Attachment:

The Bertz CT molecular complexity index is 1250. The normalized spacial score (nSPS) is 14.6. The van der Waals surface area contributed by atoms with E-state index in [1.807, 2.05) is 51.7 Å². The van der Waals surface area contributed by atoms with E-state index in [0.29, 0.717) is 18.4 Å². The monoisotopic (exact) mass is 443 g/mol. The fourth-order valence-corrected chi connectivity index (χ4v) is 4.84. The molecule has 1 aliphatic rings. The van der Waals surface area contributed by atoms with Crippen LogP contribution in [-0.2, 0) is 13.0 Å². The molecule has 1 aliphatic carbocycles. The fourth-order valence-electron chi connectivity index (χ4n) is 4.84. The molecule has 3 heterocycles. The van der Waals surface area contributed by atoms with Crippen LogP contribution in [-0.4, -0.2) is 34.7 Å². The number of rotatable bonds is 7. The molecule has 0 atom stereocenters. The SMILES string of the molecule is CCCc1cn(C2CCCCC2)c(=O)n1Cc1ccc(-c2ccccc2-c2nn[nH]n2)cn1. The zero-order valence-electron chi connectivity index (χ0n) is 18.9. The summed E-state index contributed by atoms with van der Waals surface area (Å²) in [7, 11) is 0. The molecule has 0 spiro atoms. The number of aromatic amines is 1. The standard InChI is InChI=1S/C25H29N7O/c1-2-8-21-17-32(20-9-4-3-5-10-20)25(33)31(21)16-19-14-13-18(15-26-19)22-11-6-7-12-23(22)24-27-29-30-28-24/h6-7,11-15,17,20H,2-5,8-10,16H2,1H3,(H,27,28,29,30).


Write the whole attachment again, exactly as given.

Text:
The Bertz CT molecular complexity index is 1250. The normalized spacial score (nSPS) is 14.6. The van der Waals surface area contributed by atoms with E-state index in [1.807, 2.05) is 51.7 Å². The van der Waals surface area contributed by atoms with E-state index in [0.29, 0.717) is 18.4 Å². The monoisotopic (exact) mass is 443 g/mol. The fourth-order valence-corrected chi connectivity index (χ4v) is 4.84. The molecule has 1 aliphatic rings. The van der Waals surface area contributed by atoms with Crippen LogP contribution in [-0.2, 0) is 13.0 Å². The molecule has 1 aliphatic carbocycles. The fourth-order valence-electron chi connectivity index (χ4n) is 4.84. The molecule has 3 heterocycles. The van der Waals surface area contributed by atoms with Crippen LogP contribution in [-0.4, -0.2) is 34.7 Å². The number of rotatable bonds is 7. The molecule has 0 atom stereocenters. The SMILES string of the molecule is CCCc1cn(C2CCCCC2)c(=O)n1Cc1ccc(-c2ccccc2-c2nn[nH]n2)cn1. The zero-order valence-electron chi connectivity index (χ0n) is 18.9. The summed E-state index contributed by atoms with van der Waals surface area (Å²) in [7, 11) is 0. The molecule has 0 spiro atoms. The number of aromatic amines is 1. The standard InChI is InChI=1S/C25H29N7O/c1-2-8-21-17-32(20-9-4-3-5-10-20)25(33)31(21)16-19-14-13-18(15-26-19)22-11-6-7-12-23(22)24-27-29-30-28-24/h6-7,11-15,17,20H,2-5,8-10,16H2,1H3,(H,27,28,29,30).